Let some `illegals' come temporarily to the US
SEN. Alan K. Simpson (R) of Wyoming has reintroduced his immigration reform bill, which aims in part to control illegal immigration. The core of the bill is sanctions against employers who hire illegal workers. In the House of Representatives, Peter W. Rodino Jr. (D) of New Jersey has come forward to sponsor a similar proposal. A legal guest-worker program is a better way of achieving the same goals. It is a more humane approach than focusing on employers and foreign-looking applicants. It fits better with the spirit of the United States. And it would be more effective.
Although illegal immigration captures the attention of the Congress and the public, it is far less important in the long run than legal immigration. More legal immigration is good for the US economically, no matter how you look at it. But legal immigration gets lost in the hue and cry about the illegal flow. The risk exists that people who are against any immigration for their own reasons will be able to choke the flow of legal immigrants, a threat to the long-run vitality of the United Sta tes.
Assertions by those opposed to immigration that more migrants are coming now than ever are untrue. The number of immigrants in the recent peak year of 1980 was far below the number around the turn of the century. More important is that in proportion to the size of the native population, the immigration rate now is only about a sixth of what it was then.
Nowhere near as many illegal immigrants are in the country now, even on a temporary basis, as the Immigration and Naturalization Service and others claim there are. Last month the National Research Council put the number at between 2 million and 4 million, in contrast to the 12 million figure so often cited. And Jeffrey Passell, in charge of studying the subject for the Census Bureau, estimates that the annual net inflow of illegals is 200,000 people, or at most 250,000.
Study after reliable study shows that illegal workers, far from being a drain on the US Treasury, actually contribute between three and 10 times as much to Uncle Sam through taxes and social security payments as the cost of the government services they use.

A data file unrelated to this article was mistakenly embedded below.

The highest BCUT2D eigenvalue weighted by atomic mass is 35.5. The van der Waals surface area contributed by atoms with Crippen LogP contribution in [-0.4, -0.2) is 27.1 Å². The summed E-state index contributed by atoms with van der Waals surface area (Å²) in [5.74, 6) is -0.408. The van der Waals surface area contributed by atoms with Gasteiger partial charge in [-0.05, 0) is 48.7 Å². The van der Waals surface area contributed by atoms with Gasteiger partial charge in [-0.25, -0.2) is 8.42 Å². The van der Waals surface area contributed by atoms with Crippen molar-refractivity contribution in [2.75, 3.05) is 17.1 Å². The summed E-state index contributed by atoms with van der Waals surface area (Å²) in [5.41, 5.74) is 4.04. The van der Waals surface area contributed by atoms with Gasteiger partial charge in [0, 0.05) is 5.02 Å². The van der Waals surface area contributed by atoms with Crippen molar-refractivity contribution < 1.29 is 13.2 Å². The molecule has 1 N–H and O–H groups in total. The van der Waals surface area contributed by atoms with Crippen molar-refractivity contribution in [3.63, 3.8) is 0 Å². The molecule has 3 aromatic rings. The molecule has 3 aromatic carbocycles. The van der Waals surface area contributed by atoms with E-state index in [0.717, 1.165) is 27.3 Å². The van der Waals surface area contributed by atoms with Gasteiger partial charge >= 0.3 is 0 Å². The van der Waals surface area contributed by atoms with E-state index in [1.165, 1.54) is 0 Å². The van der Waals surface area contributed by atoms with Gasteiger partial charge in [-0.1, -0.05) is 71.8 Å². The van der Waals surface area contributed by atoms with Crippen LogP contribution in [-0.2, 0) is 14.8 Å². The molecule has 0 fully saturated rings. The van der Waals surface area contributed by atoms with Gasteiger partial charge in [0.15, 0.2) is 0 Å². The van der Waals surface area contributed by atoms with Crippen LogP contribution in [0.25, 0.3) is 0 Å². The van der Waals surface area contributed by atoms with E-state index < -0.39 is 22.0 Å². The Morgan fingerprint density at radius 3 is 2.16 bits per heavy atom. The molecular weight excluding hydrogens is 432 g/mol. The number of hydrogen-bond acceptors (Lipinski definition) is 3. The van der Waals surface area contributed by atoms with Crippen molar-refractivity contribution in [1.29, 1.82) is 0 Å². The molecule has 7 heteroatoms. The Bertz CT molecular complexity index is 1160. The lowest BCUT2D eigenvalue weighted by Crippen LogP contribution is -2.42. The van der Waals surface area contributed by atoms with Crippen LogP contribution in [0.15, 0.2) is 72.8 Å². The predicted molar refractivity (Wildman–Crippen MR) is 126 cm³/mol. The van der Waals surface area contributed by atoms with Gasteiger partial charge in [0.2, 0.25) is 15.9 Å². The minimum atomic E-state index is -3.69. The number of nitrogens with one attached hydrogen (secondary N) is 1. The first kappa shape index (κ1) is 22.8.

An instant way to get rid of illegal entry is to make the same act legal, at least for some entrants. It is not now practical to open the doors to all who wish to come, even on a temporary basis. By far the largest portion of the illegals are temporary, especially the Mexicans who are the cause of so much concern; a program that would legalize their temporary entry could eliminate illegal immigration by filling the available jobs with legal workers.
An orderly legal guest-worker program not only gets rid of lawlessness, but it is fair to all comers and does not benefit those who take the law into their own hands. Administering a legal program is cheaper and more humane than having the border patrol chase illegals. There are objections to a guest-worker program, but the difficulties can be surmounted. If we worry that the illegals will not go home -- an unnecessary worry in most cases -- we can require that a portion of their pay be deducted and hel d in escrow, as with income taxes, to be returned to them when they leave. Guaranteeing decent working conditions is not more difficult in principle than it is for native workers, as long as the immigrants are legal. The biggest objection is political: Unions don't want guest workers, legal or illegal. But they are going to get competition from the workers one way or another, and it might just as well be legally.
Another way to reduce the scope of the problem would be to ask the Mexican government to allow US companies to operate freely within Mexico without having to meet troublesome restrictions -- such as taking on Mexican controlling partners. Then many companies could undertake the same business activities within Mexico that they now conduct in this country with illegal workers. Mexicans could then work legally without leaving home, and fewer illegals would seek to enter the US. With the bulk of illegal imm igrants now being employed in industry, instead of agriculture as formerly, this potential solution to the problem becomes ever more feasible.
Unions worry that illegals or guest workers would displace poor Americans from jobs. But research suggests that the effect on unemployment would not be large, although there would be some wage depression, and that much of the job displacement for citizens is mitigated because they find other jobs. Just as permanent immigrants do, temporary workers create new jobs elsewhere in the economy; hence eventually there is no job loss.
Julian Simon teaches at the University of Maryland, and is the author of the ``Ultimate Source.''